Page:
11. If it is a string, the the problem is (probably) not the receiever, but the sender who forgets to end the string with a NULL character. If you copy the string with strlen or something, notice that the string actually must be strlen()+1 in size, in order to include the NULL character. Or just put the NULL character in manually. void setMsg(CMessage* pMsg, unsinged char str) { pMsg->m_szData = new unsigned char[4096]; for (int i = 0; i < strlen(str); i++) pMsg->m_szData = str; pMsg->m_szData[strlen(str)] = 0; //Add the NULL character };
  12. Electron

    Floating point consistency?

    I have no idea, but i find it hard to believe that the floating point internal representation may differ on the same computer architecture. (You both are using PC's?) What you can do is to create a static point class and use that instead. Works slower, of cource, but at least you know the internal representation. Are you using random numbers? Make sure you set a seed number (a constant number in your case).
  13. Thanks Fruny. I guess that i have to live with that solution. As i see it, ther is no workaround, especially after what Neophyte mentioned. And to Anonymous poster: I know it might look weird, but believe me it's fully legit. To easen you grief, i'm gonna explain what i'm trying to do: I am building a singleton system, but a slight more advanced singleton than the usual type singleton template <class T> class singleton { private: static T instance; public: T &operator() () {return(instance);}; } What i am aiming for is a singleton system that creates a singleton for a specific class AND a specific parameter! My goal is to be able to use the system like this: singleton<int> a; singleton<int> b; //same as a singleton<int,OneParameter<int,int,5> > c; //unique singleton<int,OneParameter<int,int,6> > d; //unique singleton<int,OneParameter<int,int,5> > e; //same as c cout << a() << endl; //No idea what it will print. (Probably a compiler error =) cout << b() << endl; //No idea, but the same as a. cout << c() << endl; //5 cout << d() << endl; //6 cout << e() << endl; //5 c() = 99; cout << e() << endl; //Note that i call e, not c. But it will still print 99. where OneParameter = template <class T, class PT, PT parameter> class OneParameter { public: static T *instanciate() { return(new T(parameter)); } }; Of course, there are also classes like NoParameter (which is defult if no creator class is defined) and TwoParameters, etc ...and The MAIN goal is (well was) to use it like void createAsteroid() { Entity *newentity; //The ONE and ONLY instance of the asteroid model! //It's there for availability during the entire execution, //and it's ONLY LOADED ONCE! singleton<MD2_Model, OneParameter<MD2_Model,char*,"data/asteroid.md2"> > asteroid; newentity = new Entity(); //Set some properties newentity.position.set(0,0,0); newentity.model = &asteroid(); //point to the asteroid model //..and this is the world handler sigleton. Only one, and //VERY easy to reach. singleton<WorldHandler> worldhandler; worldhandler().addUnit(newentity); };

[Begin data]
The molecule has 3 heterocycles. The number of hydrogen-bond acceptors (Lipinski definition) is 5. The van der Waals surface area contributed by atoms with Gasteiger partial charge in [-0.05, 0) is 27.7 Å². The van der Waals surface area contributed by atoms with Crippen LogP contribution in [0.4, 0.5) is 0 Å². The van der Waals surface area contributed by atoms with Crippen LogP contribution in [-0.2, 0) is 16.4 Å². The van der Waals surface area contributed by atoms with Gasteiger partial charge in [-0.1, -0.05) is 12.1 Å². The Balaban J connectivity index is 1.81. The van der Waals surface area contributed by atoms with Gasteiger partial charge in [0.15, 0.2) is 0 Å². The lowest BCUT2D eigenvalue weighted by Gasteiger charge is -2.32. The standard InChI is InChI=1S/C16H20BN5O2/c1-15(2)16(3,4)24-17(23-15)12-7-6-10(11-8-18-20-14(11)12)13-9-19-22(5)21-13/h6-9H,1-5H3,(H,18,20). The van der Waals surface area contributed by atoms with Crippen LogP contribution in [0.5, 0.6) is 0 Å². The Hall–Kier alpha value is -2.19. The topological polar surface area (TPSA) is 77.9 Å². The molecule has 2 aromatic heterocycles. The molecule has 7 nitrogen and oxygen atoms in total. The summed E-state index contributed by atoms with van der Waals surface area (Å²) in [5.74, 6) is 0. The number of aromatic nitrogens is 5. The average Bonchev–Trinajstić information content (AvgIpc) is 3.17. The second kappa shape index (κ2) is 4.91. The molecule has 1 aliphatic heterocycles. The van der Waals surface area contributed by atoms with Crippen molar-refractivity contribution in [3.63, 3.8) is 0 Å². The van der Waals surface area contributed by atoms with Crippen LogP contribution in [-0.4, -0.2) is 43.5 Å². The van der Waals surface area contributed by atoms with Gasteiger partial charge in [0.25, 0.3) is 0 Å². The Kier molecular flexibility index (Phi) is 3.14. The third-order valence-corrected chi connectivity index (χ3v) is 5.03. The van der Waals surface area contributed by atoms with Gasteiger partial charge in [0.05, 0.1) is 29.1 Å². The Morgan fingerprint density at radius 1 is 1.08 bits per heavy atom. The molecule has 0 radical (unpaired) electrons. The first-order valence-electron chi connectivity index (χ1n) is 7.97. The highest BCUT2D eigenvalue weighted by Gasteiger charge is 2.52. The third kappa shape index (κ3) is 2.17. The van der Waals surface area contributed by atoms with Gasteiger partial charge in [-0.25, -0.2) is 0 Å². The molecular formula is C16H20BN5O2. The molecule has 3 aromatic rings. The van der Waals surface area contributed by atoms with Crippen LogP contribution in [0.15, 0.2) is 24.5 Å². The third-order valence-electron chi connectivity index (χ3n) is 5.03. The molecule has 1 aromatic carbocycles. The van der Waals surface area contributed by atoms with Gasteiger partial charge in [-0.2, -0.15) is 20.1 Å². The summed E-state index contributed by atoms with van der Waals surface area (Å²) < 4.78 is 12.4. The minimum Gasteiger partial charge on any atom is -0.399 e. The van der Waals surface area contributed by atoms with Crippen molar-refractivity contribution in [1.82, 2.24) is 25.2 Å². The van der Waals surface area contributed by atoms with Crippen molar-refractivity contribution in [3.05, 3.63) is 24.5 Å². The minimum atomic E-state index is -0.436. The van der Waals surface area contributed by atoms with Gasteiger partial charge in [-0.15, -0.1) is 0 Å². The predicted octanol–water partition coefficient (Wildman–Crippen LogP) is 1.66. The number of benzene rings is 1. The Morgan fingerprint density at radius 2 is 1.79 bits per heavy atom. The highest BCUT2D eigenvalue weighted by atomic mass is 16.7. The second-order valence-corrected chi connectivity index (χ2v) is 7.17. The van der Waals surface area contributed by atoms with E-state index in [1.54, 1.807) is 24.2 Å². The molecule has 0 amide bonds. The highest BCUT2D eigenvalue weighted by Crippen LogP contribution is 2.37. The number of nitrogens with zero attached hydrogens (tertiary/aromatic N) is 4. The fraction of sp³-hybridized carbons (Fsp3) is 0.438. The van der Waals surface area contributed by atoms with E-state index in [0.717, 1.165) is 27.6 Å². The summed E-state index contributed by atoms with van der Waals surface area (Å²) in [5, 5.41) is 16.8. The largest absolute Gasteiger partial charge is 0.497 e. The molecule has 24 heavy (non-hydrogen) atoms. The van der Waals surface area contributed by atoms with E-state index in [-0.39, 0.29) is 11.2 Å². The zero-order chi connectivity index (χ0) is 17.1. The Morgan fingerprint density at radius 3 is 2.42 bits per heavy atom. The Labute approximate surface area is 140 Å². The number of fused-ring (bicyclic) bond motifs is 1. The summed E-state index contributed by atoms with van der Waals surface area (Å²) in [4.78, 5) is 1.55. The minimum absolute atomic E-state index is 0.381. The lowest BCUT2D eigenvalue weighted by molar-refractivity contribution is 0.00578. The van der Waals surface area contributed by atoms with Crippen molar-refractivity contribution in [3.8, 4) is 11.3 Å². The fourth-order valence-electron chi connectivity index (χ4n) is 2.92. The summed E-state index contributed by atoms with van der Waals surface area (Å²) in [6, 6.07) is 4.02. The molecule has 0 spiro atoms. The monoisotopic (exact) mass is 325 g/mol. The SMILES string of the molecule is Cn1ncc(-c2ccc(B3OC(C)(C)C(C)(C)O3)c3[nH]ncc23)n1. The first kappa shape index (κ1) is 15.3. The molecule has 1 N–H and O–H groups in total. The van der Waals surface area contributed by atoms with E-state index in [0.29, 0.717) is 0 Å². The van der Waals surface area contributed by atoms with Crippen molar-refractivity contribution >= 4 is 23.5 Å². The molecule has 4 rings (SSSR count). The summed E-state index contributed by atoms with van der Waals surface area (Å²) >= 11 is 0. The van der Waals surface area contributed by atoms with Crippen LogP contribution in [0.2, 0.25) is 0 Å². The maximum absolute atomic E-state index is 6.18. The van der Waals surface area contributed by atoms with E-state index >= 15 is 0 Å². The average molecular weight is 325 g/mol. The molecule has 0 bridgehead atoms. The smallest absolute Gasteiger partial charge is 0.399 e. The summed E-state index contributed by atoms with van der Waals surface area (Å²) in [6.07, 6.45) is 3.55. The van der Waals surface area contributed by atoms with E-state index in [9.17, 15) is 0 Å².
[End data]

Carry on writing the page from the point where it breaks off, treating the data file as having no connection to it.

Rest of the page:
14. No, at this moment it doesn't matter wether i put char* or const char* Of course i should use const char* for better usage span, but right now it doesn't work in any way. And using a string class is not good either. First of all, a template class cannot handle a struct or union as parameter, so if i want to use string, i am forced to use a *pointer* to a string.
  15. Hi! This is what i want to do: //The class... template <char *parameter> class Test { public: void print() {cout << parameter << endl;}; }; ...And in the main file: Test<"GET THIS!"> instance; instance.print(); //Should print "GET THIS!" ..But the stupid compiler just says: "Invalid expression as template parameter". I can imagine why. I guess that a hard-coded string may not have it's type as a char*, ut it's absolutelly castable! What can i do to pass a string to a template parameter WITHOUT having to create a global variable with the suitable type to make it work? Basically, what i want to do is: AnyClass<"MyString"> anyInstance;